Pintagram: a new social social

 

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First up, pronunciation: not ‘pin’, but ‘pint’. Pintagram.

As anyone who follows me on Instagram will know, I take a fair few pics of London. I never get tired of it (even if, I’m sure, many of my followers do). It’s a ridiculously obvious thing to say, but London’s an incredible city in a million different ways, and quite a few of them make half-decent snaps.

There’s nothing I like more than a wander around London on a nice morning or evening, taking in and capturing the city. And with the evenings getting longer and the weather improving (hopefully) there’s even more time to indulge.

Another thing I quite like is a decent pint or glass of wine in one of London’s many splendid pubs. So why not, I thought, combine the two?

Welcome to Pintagram, a new social social. A gentle meander around London’s streets, grabbing a few pics along the way on a route defined by a handful of pit-stops at some nice boozers.

I haven’t sorted a date for the first one, or indeed a route, but if you think you’d be up for it then leave a comment below along with some method of getting in touch (email, Twitter handle, etc) and I’ll keep you informed.

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The success equation

Apropos of absolutely nothing, I was thinking while on my bike the other day (I do a lot of thinking on the bike) about an equation for success. On the ride I distilled it down to:

Ability + Opportunity = Success

But I’ve since realised that there’s something else needed. After all, plenty of people with both the ability and opportunity have failed to succeed. I think it’s either perseverance or perhaps commitment. And given the former’s more difficult to spell, I’m going with the latter:

Ability + Opportunity + Commitment = Success

It’s difficult if not impossible for an individual to control all these things. In fact you might argue that the individual can only really control their commitment to something: ability being largely genetic and opportunity environmental.

From a societal perspective, we should be concerned about giving more people with ability the opportunities to succeed. The commitment, of course, is down to them.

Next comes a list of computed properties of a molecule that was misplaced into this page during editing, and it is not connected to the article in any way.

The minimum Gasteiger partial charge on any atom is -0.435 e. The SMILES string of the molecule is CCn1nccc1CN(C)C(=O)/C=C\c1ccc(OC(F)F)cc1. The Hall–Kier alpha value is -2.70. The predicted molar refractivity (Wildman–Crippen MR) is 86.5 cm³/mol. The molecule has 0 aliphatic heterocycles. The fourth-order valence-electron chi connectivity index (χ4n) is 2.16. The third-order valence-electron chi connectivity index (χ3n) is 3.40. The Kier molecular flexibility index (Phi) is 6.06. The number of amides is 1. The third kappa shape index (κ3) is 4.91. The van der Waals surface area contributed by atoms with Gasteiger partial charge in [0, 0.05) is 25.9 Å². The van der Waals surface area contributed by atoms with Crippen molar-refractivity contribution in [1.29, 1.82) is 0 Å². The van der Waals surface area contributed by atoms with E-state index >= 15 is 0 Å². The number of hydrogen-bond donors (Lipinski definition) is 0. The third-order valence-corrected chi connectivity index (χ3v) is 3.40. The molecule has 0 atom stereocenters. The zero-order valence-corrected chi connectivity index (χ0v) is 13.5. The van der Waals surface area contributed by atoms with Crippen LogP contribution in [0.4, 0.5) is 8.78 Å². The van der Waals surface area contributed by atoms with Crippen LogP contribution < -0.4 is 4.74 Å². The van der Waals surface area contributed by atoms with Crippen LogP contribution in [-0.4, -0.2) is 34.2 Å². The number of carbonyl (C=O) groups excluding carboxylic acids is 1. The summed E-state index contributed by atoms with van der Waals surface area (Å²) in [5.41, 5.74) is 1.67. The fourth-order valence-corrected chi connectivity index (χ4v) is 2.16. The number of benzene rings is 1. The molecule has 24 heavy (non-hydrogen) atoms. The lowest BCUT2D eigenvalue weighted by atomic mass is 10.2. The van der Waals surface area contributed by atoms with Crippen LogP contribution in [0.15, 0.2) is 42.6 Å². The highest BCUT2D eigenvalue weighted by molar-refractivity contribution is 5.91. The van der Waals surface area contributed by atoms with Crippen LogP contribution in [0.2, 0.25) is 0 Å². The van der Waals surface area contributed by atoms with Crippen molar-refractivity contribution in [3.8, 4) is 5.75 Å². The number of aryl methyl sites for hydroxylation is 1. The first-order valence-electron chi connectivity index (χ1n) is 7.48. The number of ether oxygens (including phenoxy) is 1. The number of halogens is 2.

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Book review: Culture Shock, by Will McInnes

ImageI’m not one for reviewing books, generally. The last thing I can remember reviewing, in fact, was a piece of direct mail from Rapha, and that was more than five years ago! But there are a number of reasons why I feel compelled to offer up my thoughts on Culture Shock, by Will McInnes, which are:

  • I’ve known Will for a while. Well, I say ‘known’. We’ve met, I think, twice and connect on Twitter and that, but I’ve been an admirer of his company, NixonMcInnes, and intrigued by some of the approaches to business that they’ve been experimenting with there and which obviously form the basis for much of the thinking in the book.
  • In keeping with much that he espouses in Culture Shock, Will approached writing the book in a very open and transparent way, publishing chapters as he drafted them on his site for comments and feedback. That I found very interesting from the start and though I can’t remember adding a great deal of value, Will’s been kind enough to mention me in the acknowledgements section of the final printed version!
  • Finally, I genuinely believe that the way businesses run themselves and reward and motivate their people needs to change over the coming decades and therefore a book with the strapline “A handbook for 21st century business” would seem to be one I should have a look at…

So all of that’s hardly going to lead to the world’s most unbiased review, right?

Right.

I loved the book. Will presents a perspective on building and running businesses which is hugely inspiring (and in the truest sense of the word, by making you determined to change behaviour and take action) but which also doesn’t shy away from the massive challenges inherent in tackling the inertia found in businesses that have been run in the same way for decades. This is no pie-in-the-sky vision of business utopia – one where employees are permanently happy simply through the emotional fulfilment of the workplace – but definitely shows how businesses can be run with an eye on both profits and purpose.

What really makes the difference for me, however, is the practical nature of the book. Yes, there’s plenty of theory but it’s balanced – if not outweighed – by examples of businesses big and small (including Will’s own) who are putting into practice the techniques and methods detailed throughout, along with plenty of specific actions we can all take to move towards the vision. There’s also shitloads of extra reading recommended by Will. I’ve already bought three other books.

Will’s passion truly comes through in Culture Shock’s pages. Half the time it feels like he’s shaking you by the shoulders and shouting at you to take action. Which is a bit scary, because he’s not a small fella.